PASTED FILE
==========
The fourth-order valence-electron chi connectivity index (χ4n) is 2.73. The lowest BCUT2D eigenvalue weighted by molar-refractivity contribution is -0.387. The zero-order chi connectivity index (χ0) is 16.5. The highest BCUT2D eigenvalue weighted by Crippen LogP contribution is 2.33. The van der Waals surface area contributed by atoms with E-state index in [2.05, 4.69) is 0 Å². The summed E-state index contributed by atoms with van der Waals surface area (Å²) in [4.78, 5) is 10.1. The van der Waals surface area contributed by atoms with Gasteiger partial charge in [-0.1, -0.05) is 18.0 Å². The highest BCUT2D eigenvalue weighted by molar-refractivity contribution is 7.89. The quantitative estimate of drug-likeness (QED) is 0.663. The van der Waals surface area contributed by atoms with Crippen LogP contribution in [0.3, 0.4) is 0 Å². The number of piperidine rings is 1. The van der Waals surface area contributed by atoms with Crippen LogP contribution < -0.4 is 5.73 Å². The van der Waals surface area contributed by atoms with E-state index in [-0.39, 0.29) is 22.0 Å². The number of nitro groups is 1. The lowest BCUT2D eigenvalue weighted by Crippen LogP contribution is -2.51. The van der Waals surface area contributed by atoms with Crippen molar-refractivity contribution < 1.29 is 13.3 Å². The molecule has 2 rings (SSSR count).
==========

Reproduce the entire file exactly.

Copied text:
The fourth-order valence-electron chi connectivity index (χ4n) is 2.73. The lowest BCUT2D eigenvalue weighted by molar-refractivity contribution is -0.387. The zero-order chi connectivity index (χ0) is 16.5. The highest BCUT2D eigenvalue weighted by Crippen LogP contribution is 2.33. The van der Waals surface area contributed by atoms with E-state index in [2.05, 4.69) is 0 Å². The summed E-state index contributed by atoms with van der Waals surface area (Å²) in [4.78, 5) is 10.1. The van der Waals surface area contributed by atoms with Gasteiger partial charge in [-0.1, -0.05) is 18.0 Å². The highest BCUT2D eigenvalue weighted by molar-refractivity contribution is 7.89. The quantitative estimate of drug-likeness (QED) is 0.663. The van der Waals surface area contributed by atoms with Crippen LogP contribution in [0.3, 0.4) is 0 Å². The number of piperidine rings is 1. The van der Waals surface area contributed by atoms with Crippen LogP contribution < -0.4 is 5.73 Å². The van der Waals surface area contributed by atoms with E-state index in [-0.39, 0.29) is 22.0 Å². The number of nitro groups is 1. The lowest BCUT2D eigenvalue weighted by Crippen LogP contribution is -2.51. The van der Waals surface area contributed by atoms with Crippen molar-refractivity contribution < 1.29 is 13.3 Å². The molecule has 2 rings (SSSR count).